GUEST POST: Dispelling Fear of the Phantom Bat

from Wildlife Promise

Dianne Odegard is the Outreach Associate for Bat Conservation International, where she works on issues including education, public help, and bats in buildings. Mexican Free-Tailed Bats are one of the featured species for National Wildlife Week for their extraordinary record breaking abilities.

Free-Tailed Bat, courtesy of Merlin Tuttle

My earliest memory of a bat is probably one of my earliest memories, period. I’m not sure of my age at the time, but my feeling is that I was not much more than a toddler. My family was on vacation in northern MN, staying in a rustic little cabin in the woods, and I woke up to see what looked like a flying ghost swooping around the cabin – phantom wings, backlit probably by the moon through a window, were skeletal, fine bones glowing through thin membranes of skin that almost disappeared in the moonlight. I was scared to death.

Discovering the Beauty of Bats

I draw a complete blank when I try to conjure up the outcome of that event; I suspect it might not have ended well for the bat. The adults present that long ago night had not yet heard the news that bats are good neighbors, and they had a terrified daughter to protect! When fight or flight kicks in, thought checks out.

My experiences during the past several years at Bat Conservation International, talking with people about all kinds of situations involving bats, confirm that fear is still often the primary (if knee-jerk) reaction to bats. It’s impossible to stop fearing a phantom, and I’ve discovered that seeing live bats up close can have a profound and often immediate effect on people – both children and adults.

Bats can look similar to Chihuahuas!

BCI’s two African straw-colored flying fox bats, the “bat ambassadors” that have delighted people for many years at BCI educational programs roost at my home. It’s a great surprise to many people that bats can be so beautiful – in an almost conventional way. Flying fox bats have faces that resemble not only foxes, but white-tailed deer, or even a pet Chihuahua! There is a connection to be made between an animal someone finds beautiful, or even loves, and this bat! Someone occasionally expresses the assumption that these beautiful (and quite large) flying foxes are the bats roosting, to the tune of 1.5 million, under our famous Congress Avenue Bridge in downtown Austin, Texas. (Not so. I promise.)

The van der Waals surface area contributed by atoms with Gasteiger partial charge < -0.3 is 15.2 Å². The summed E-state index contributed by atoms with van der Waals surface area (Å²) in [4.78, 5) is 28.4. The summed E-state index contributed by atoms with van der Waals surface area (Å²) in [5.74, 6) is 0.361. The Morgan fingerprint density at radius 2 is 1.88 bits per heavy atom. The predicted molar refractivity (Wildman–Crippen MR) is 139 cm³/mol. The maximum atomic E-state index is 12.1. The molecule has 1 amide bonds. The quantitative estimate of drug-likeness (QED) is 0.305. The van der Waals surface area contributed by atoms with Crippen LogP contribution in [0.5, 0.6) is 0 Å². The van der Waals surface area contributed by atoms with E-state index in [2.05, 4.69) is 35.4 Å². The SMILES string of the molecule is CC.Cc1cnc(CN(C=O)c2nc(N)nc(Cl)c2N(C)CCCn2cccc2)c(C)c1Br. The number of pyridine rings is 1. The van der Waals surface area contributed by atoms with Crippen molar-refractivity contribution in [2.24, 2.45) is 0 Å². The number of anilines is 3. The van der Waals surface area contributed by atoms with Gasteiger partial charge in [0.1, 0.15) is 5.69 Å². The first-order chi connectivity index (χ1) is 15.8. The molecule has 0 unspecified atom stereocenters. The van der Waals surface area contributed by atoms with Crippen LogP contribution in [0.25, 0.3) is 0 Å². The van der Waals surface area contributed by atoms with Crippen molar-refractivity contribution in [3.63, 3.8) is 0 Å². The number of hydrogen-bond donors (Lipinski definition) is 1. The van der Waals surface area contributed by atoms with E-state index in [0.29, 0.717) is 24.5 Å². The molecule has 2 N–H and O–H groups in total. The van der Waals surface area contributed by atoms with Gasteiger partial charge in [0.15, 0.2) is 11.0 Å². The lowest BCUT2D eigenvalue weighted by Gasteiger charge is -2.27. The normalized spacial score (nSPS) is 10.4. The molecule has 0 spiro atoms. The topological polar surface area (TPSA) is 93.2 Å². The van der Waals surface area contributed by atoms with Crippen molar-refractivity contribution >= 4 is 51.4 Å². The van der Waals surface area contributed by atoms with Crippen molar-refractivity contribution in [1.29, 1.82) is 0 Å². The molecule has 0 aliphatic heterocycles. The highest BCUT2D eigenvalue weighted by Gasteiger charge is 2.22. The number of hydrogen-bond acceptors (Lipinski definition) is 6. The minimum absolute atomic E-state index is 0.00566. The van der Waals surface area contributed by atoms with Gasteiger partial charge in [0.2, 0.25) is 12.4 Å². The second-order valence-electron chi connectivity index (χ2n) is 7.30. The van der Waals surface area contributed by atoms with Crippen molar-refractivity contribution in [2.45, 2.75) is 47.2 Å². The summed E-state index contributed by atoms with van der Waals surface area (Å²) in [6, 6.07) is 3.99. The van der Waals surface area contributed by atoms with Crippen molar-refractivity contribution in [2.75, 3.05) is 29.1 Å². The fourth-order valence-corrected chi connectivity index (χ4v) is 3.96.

My Favorite, the Mexican Free-Tailed Bat

Mexican Free-Tailed bat, credit: Dianne Odegard

The actual residents under that bridge are my favorite bats – Mexican (or Brazilian) free-tailed bats. The frequent source of surprise for people with these bats is that they are so small – with wings folded and feet (with bristles and hairs used for grooming themselves—much like cats) grasping my gloved hand, they almost always ask, “Is that a baby?” When Mexican free-tails fly, they can look large – they are built for speed with their long narrow wings, and can fly as fast as 60 mph with a tail-wind.

My husband and I are bat rehabilitators, which is extra-curricular from my job doing educational outreach at BCI, though I bring our native bats to programs as often as possible to see that connection happen – this time, it’s a connection to something that is vulnerable and fragile, and increasingly relies on the good will of humans. They see the real, individual animal in place of the myth that was feared. Once that happens, they may care what happens to bats – and that can be the emergence of a conservationist.


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